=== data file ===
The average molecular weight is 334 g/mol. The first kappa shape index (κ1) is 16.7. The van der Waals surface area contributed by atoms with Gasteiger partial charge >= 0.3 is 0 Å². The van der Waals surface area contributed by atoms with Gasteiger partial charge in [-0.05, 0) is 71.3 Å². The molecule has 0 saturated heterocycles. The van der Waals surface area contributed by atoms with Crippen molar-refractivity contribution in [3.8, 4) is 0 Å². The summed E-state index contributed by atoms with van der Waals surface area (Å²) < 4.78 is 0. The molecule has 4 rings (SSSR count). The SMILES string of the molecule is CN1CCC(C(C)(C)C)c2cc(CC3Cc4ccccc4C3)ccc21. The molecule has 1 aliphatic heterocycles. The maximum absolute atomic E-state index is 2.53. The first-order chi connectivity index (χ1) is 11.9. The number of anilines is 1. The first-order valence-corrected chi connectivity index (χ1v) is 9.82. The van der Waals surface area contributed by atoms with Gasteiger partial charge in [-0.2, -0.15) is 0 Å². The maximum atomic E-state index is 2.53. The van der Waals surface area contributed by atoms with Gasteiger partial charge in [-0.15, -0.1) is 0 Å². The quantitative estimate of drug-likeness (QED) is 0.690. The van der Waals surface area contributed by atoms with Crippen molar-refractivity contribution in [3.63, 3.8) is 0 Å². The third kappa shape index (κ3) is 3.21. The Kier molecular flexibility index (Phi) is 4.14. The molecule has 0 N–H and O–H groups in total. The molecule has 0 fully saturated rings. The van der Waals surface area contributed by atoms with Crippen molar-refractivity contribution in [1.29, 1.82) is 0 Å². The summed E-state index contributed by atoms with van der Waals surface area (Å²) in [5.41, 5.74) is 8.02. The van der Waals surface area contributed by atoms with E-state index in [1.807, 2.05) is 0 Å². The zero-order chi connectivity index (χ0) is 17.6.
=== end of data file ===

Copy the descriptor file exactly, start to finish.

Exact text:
The average molecular weight is 334 g/mol. The first kappa shape index (κ1) is 16.7. The van der Waals surface area contributed by atoms with Gasteiger partial charge >= 0.3 is 0 Å². The van der Waals surface area contributed by atoms with Gasteiger partial charge in [-0.05, 0) is 71.3 Å². The molecule has 0 saturated heterocycles. The van der Waals surface area contributed by atoms with Crippen molar-refractivity contribution in [3.8, 4) is 0 Å². The summed E-state index contributed by atoms with van der Waals surface area (Å²) < 4.78 is 0. The molecule has 4 rings (SSSR count). The SMILES string of the molecule is CN1CCC(C(C)(C)C)c2cc(CC3Cc4ccccc4C3)ccc21. The molecule has 1 aliphatic heterocycles. The maximum absolute atomic E-state index is 2.53. The first-order chi connectivity index (χ1) is 11.9. The number of anilines is 1. The first-order valence-corrected chi connectivity index (χ1v) is 9.82. The van der Waals surface area contributed by atoms with Gasteiger partial charge in [-0.2, -0.15) is 0 Å². The maximum atomic E-state index is 2.53. The van der Waals surface area contributed by atoms with Gasteiger partial charge in [-0.15, -0.1) is 0 Å². The quantitative estimate of drug-likeness (QED) is 0.690. The van der Waals surface area contributed by atoms with Crippen molar-refractivity contribution in [3.63, 3.8) is 0 Å². The third kappa shape index (κ3) is 3.21. The Kier molecular flexibility index (Phi) is 4.14. The molecule has 0 N–H and O–H groups in total. The molecule has 0 fully saturated rings. The van der Waals surface area contributed by atoms with Crippen molar-refractivity contribution in [1.29, 1.82) is 0 Å². The summed E-state index contributed by atoms with van der Waals surface area (Å²) in [5.41, 5.74) is 8.02. The van der Waals surface area contributed by atoms with E-state index in [1.807, 2.05) is 0 Å². The zero-order chi connectivity index (χ0) is 17.6.